New Hamburg, Ontario, Canada, March 26, 2021 -- Bidders literally had time on their hands (and minds) when they registered for Miller & Miller’s online-only Music Machines, Clocks & Canadiana auction, held March 20th. Four of the top five lots were clocks, and clocks made in Canada, the United States and across Europe all found new owners in an auction that grossed CA$418,065.
All prices quoted in this report are in Canadian dollars and are inclusive of the buyer’s premium. Internet bidding was facilitated by LiveAuctioneers.com and the Miller & Miller Auctions, Ltd. website: www.MillerandMillerAuctions.com. Telephone and absentee bids were also accepted.
The 646-lot auction featured four outstanding collections: the Cathy and Gerry Koolen collection of Dutch clocks, tower clocks and music machines; the Robert Russell collection of Canadian Pequegnat clocks; the John Wine collection of fine Canadian furniture; and the Ben Lennox collection of rare, fresh-to-market items ranging from early historic trade signs to rare seltzers.
Top lot honors went to a French Paul O’Dobey wire tower clock made in 1899 and restored in 2007. The clock featured a three-train rack, snail strike mechanism and pinwheel remontoire. It originally came from a monastery and featured an “angelus strike”, striking twelve times on a small bell to signal the monks to prayer three times a day. The clock changed hands for $11,800.
Two clocks each posted prices of $7,080. One was a Nathan Hale Vermont banjo clock, made in America in 1840. The 8-day, time only clock had a movement similar to Willard, with tabs on the corners. The other was an English William Potts & Sons tower clock from 1899, with gravity escapement, original dial and elecrto-wind (no modification to movement, manual wind intact).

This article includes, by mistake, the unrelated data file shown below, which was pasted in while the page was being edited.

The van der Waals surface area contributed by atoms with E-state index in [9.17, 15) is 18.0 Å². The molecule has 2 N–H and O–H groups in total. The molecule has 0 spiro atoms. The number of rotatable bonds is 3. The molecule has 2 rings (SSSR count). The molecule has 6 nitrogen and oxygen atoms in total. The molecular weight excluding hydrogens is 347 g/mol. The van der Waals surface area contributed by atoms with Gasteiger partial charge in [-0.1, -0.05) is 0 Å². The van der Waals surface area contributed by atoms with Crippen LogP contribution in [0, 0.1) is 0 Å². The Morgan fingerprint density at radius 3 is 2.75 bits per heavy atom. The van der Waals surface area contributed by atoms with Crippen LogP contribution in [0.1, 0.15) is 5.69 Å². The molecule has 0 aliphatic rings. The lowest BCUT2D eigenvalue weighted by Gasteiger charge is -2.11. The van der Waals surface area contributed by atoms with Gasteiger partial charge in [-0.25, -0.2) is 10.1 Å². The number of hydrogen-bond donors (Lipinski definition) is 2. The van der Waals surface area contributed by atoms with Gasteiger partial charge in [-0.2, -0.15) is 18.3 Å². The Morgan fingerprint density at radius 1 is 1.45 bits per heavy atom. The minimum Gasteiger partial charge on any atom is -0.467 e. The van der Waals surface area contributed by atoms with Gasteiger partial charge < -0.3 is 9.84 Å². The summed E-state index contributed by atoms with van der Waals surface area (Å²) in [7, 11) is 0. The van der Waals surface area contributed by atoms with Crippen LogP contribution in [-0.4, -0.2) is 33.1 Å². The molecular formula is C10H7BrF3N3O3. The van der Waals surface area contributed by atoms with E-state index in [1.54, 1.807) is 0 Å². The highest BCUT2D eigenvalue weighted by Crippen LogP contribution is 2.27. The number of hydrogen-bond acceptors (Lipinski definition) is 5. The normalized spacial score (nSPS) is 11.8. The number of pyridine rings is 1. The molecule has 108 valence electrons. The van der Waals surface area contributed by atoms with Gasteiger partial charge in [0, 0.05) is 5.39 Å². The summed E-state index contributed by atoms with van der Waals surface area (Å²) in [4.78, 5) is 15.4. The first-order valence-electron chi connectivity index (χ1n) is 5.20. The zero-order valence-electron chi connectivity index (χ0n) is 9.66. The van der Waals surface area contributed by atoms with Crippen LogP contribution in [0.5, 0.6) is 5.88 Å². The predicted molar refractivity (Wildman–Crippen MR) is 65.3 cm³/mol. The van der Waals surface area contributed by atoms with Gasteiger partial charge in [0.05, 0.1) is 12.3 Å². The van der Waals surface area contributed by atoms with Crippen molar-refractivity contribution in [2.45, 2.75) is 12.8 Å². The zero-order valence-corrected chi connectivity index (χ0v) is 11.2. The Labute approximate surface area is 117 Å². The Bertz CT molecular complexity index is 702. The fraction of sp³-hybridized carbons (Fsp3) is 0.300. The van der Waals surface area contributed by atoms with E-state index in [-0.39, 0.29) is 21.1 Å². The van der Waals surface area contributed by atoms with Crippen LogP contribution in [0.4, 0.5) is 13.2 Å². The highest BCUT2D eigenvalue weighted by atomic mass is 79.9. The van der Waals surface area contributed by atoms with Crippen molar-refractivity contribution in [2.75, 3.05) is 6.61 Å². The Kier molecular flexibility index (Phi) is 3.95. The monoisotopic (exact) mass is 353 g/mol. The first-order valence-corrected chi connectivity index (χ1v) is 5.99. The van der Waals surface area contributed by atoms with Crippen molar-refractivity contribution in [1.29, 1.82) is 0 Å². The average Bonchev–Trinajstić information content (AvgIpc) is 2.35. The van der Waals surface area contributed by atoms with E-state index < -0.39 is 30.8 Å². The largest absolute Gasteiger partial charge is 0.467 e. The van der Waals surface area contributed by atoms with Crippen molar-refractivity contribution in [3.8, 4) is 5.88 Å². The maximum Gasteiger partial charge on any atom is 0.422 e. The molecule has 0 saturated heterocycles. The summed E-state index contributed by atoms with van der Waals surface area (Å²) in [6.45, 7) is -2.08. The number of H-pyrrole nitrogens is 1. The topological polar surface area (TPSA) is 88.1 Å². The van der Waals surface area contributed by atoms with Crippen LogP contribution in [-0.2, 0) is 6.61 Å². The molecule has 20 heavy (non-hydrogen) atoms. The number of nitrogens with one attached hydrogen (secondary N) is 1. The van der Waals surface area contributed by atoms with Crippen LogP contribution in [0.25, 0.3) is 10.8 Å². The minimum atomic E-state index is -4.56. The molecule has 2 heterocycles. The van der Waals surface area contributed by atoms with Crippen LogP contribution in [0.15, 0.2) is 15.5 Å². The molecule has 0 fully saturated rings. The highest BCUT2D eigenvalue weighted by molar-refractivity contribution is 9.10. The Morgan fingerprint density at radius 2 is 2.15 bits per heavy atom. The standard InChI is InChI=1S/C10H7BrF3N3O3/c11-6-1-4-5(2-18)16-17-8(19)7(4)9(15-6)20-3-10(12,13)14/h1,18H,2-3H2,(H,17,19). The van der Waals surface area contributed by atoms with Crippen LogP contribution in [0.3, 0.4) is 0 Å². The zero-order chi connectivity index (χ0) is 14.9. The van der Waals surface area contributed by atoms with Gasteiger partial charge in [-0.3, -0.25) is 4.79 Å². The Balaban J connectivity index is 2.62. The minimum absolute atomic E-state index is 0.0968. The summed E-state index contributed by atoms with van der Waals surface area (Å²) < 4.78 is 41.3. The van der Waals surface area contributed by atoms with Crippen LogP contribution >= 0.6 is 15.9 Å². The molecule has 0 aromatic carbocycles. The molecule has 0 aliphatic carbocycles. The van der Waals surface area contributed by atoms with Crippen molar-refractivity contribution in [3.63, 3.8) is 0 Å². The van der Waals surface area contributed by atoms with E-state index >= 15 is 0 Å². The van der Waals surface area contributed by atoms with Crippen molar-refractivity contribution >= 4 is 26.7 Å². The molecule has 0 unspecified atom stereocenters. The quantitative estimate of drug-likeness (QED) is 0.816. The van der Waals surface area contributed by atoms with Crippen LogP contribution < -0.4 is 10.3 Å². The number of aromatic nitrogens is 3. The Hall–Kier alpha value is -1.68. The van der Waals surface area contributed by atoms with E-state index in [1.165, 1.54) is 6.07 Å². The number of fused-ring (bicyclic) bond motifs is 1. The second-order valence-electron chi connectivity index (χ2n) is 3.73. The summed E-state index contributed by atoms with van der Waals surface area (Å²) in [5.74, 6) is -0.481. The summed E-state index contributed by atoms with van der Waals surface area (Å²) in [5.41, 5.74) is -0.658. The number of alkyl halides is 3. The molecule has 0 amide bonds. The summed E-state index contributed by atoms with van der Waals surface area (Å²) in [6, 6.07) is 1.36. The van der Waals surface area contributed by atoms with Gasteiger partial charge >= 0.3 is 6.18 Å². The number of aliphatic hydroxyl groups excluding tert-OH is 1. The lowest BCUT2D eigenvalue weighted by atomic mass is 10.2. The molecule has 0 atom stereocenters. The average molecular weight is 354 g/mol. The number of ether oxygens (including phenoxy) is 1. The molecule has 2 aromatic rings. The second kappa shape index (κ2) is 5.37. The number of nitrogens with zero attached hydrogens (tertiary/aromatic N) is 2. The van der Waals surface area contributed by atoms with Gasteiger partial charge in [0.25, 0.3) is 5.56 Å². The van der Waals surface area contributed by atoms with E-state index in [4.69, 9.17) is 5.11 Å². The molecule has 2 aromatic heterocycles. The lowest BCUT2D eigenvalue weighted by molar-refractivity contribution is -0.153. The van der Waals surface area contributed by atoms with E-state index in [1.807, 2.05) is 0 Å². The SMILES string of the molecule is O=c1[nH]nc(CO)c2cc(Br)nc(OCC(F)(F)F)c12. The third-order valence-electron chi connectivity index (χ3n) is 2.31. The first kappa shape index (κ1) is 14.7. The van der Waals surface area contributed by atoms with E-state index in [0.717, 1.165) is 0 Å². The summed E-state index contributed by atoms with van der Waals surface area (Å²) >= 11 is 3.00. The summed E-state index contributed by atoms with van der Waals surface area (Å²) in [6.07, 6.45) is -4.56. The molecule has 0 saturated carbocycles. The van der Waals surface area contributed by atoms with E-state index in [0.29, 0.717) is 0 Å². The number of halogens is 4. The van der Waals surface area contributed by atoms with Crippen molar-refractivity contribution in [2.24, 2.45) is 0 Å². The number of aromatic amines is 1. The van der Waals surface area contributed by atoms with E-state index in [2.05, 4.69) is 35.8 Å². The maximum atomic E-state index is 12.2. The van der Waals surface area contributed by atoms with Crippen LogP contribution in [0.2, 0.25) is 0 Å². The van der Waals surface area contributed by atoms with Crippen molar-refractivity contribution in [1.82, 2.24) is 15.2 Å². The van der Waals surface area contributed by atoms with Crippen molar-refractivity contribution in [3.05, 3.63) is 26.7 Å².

In addition to clocks, Canadiana and music machines, the catalog also boasted pottery and stoneware, folk art, advertising and trade signs, toys, breweriana, paintings, fine art and more. A collection of game pie dishes – 16 dishes in all, by makers that included Gerbing & Stephan, Wedgwood, Staffordshire and George Skey – brought a combined $12,744 for the collection.
“A game pie dish is just an old piece of pottery until someone knows that these unglazed dishes were intended to emulate pastry during the flour shortages of the early 19th century,” said Ethan Miller of Miller & Miller Auctions, Ltd. “The collection brought twice what we had expected.”
Miller said the American-made Birge & Fuller “Wagon Spring” clock from the 1840s was another object that told a story and brought high dollars as a result. “The maker wanted the benefits of a compact brass spring driven movement without those clunky weights,” he said. “Unlike in Europe, the brass springs were not available. A patented “wagon spring” fusée style movement was the compromise – American ingenuity at its finest. It ended up bringing $3,540.”
Miller remarked, however, that not all the news coming out of the sale was good. “Canadian furniture and wooden trade signs performed well, but we saw evidence that the market for clocks overall is down,” he said. “Though Koolen tower clocks exceeded all estimates, the Pequegnat clocks fell short in many cases. Advertising remained red-hot, while signs shattered estimates.”
To learn more about Miller & Miller Auctions, Ltd. and the firm’s calendar of upcoming auctions, please visit www.MillerandMillerAuctions.com. Updates are posted often.
Company :-Miller & Miller Auctions, Ltd.
User :- Ethan Miller